Monday, February 18, 2013

INTERVIEW WITH MATTHEW SWEET

Matthew Sweet: 'I think all religions are bad, but Jesus is just all right.'

image

Who are you?

I am a nobody just like you.

Who are you wearing?

Imaginary Foundation. This is my t-shirt with Darwin growing flowers out of a spray can.

Who is your favorite Scooby-Doo monster?

Oh god. That is hard. I dont know really know the monsters' names. Is there a really famous one from back in the day? I watched it a lot when I was a kid but I don't remember any of the monsters. I did do the theme music for a new one a couple years ago.

Well then, what monster would you be if you were a Scooby-Doo monster?

I like ghosts. Ghosts are the only thing that seems scary even though it is clear that they don't exist really. Scary movies about ghosts - I really like them. Like The Woman in Black, starring Harry Potter, and The Others, with Nicole Kidman. I lke real ghost horror stories.

You've never played in a haunted venue?

We played in a place that they said was haunted, but not so much for gigs. I lived in the house that has to be the most haunted place, if it was really haunted. Actually, it was around the time I was making Girlfriend, out in Princeton, New Jersey. The house we rented to record in was built in 1780. That place had some weirdness. But I must say again, I don't believe in ghosts. But I had a lot of weird feelings in that house. It was right next to a huge state park named Princeton Battlefield State Park where hundreds, if not thousands of soldiers were killed in a big battle - so theoretically, there would be a lot of haunting there. In our house there was a back lot thing where they cured meat and I used as a little studio and sometimes I would be up there and stop the music and I would hear music downstairs, just like vague piano, just weird. And then I would go down, thinking that the TV was on but nothing was on. That was kind of creepy. And then a couple of times, while I was working on music, sitting in front of the console, I would feel my chair lift up and down [Ed. note : At this point in the interview, Matthew Sweet got up and lifted Anna's chair up and down]. And the first couple of times I thought it was a cat because I had a cat but there was never anything there. And then, upstairs, I had the feeling there was a woman standing in the stairwell. I never saw anything, just had a feeling. That would creep me out when I had to go to the bathroom in the night. And then later on we ended up going up in the attic and we found all these old newspapers and Princeton class stuff. There was a women who lived there all of her life. She was a professor in bovine study at Princeton University, so that was kind of creepy, because after thinking there was a woman standing there, there was a women who that lived in the house. And there was a guy who lived in the house juste before us who froze to death in the backyard. The last incident we had there, I was sitting with my then girlfriend, who is now my wife, the girlfriend from Girlfriend, and it was late at night, probably 2 or 3 AM, and we were chatting and smoking a joint. And I had the joint in one hand and a match in the other hand. And while we were talking, the match lit. And that was by far the craziest thing. But who knows, maybe I hit it a certain way. I just can't really believe it. But I like the idea. Maybe there is some kind of psychic energy that lasts. I am a very godless person so I kind of think that after death, this it it, you know?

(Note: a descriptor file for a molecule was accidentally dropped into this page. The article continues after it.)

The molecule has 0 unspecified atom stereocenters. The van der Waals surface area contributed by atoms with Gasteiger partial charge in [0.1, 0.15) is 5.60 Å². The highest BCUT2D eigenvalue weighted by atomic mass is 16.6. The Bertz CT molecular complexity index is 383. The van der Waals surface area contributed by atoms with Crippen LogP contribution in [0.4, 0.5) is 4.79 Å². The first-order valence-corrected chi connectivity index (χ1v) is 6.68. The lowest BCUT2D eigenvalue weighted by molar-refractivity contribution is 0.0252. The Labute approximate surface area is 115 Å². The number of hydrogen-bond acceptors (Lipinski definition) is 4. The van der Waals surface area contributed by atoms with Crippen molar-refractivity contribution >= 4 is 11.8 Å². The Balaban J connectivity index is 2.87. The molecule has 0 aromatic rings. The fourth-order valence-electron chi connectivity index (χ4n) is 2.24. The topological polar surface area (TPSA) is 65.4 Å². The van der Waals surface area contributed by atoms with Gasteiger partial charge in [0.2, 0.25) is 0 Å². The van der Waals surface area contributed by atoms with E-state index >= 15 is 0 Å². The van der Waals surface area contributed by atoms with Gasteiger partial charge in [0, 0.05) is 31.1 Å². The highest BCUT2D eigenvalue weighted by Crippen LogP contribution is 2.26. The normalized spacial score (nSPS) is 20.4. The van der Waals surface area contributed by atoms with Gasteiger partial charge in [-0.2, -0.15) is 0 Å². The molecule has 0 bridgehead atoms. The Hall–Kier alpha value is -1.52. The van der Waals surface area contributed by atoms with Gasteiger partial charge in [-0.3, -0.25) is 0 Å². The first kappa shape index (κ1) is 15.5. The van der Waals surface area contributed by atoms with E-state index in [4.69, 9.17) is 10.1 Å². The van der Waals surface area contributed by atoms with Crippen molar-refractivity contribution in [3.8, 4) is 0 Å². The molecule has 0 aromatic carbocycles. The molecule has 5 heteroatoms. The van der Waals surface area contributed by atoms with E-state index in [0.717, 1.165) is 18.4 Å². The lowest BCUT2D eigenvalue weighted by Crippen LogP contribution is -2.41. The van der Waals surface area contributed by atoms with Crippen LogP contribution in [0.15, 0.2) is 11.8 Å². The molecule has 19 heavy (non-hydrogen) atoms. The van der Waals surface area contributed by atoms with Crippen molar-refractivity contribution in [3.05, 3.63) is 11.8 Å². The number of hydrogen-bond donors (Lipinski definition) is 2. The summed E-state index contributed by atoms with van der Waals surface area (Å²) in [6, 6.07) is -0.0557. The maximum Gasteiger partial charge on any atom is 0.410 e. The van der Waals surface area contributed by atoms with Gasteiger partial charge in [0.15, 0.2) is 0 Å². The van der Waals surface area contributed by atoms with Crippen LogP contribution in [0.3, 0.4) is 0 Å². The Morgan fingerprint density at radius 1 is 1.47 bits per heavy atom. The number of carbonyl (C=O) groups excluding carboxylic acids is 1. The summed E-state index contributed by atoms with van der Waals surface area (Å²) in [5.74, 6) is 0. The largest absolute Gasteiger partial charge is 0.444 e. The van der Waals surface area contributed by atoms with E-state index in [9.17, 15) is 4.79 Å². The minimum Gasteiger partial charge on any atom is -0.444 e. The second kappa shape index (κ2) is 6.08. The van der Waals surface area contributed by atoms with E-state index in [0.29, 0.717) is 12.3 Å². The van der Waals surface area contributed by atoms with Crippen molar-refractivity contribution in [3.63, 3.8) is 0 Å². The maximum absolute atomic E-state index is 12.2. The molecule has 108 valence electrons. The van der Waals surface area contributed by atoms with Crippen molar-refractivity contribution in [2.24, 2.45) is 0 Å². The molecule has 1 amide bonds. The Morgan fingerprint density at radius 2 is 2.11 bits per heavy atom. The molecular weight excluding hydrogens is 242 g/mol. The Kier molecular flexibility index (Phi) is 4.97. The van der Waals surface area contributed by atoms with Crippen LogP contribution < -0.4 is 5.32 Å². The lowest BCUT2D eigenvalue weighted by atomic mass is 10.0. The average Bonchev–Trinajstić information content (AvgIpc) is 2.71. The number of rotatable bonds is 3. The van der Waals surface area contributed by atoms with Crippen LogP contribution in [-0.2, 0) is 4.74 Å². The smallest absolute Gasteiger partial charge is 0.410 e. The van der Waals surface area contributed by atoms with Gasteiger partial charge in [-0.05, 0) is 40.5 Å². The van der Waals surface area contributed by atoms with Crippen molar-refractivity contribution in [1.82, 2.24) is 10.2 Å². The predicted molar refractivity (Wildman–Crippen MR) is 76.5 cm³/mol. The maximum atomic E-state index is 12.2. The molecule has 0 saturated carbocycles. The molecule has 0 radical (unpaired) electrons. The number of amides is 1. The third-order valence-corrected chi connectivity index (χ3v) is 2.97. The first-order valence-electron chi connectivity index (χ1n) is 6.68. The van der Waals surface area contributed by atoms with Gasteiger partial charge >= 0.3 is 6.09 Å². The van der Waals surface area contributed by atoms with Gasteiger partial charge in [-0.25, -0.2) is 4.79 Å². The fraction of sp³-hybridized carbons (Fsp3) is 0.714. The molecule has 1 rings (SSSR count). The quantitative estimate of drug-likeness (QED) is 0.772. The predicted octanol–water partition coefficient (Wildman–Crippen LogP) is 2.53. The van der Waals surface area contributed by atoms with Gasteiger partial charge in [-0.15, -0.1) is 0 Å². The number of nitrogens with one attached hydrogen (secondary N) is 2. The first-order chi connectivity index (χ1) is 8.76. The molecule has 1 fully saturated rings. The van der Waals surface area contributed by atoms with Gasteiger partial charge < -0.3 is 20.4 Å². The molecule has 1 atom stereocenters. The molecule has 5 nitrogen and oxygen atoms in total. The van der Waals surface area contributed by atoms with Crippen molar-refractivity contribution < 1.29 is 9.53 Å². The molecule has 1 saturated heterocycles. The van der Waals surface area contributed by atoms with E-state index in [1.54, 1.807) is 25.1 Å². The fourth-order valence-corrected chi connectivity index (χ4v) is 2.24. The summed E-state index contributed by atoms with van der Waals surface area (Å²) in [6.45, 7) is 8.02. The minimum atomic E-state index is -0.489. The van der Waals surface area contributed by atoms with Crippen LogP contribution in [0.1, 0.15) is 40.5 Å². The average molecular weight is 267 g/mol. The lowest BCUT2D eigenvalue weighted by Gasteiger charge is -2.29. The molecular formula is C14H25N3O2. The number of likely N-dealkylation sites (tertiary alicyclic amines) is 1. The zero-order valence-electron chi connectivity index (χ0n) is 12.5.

Do you have any good R.E.M. and B-52's trivia?

Very early on, when I moved down to Athens, I was friends with the guys with R.E.M. Although Micheal was a vegetarian, his sister told me that he quite occasionnaly secretly ate hamburgers. I'm sure he wouldn't have done that later on. That was when he was still not huge.

For the B-52's, I lived in this boarding house in Athens, and the lady who ran it was good friends with them, so I would often see them when they'd visit. Ricky, the guitar player, who died very young, not long after that time, once gave me one of his guitars. I don't have it anymore but it was a Mosrite. It was a cool guitar but it was kind of a weird guitar, kind of hard to play. He made that really twangy sound. I don't think he strummed it normally. All those Athens bands had weird tuning and missing strings. A lot of the time they wouldn't have the bottom E string, like Keith Richards.

Favorite band from the 60's? It's forbidden to say the Stones or the Beatles.

Well then, Beach Boys. We just went to see the Beach Boys. We know a lot of the guys who play in the band. It was unbelievable. Since we know a lot of people in the band, we got our picture taken with the remaining Beach Boys.

Have you ever covered one of their songs?

I did a cover of ''I Just Wasn't Made For These Times'' way back, when I lived in Athens, before I had a record deal. I recorded it as a demo. We did ''Warmth of the Sun'' with Susanna Hoffs on our 60's cover record.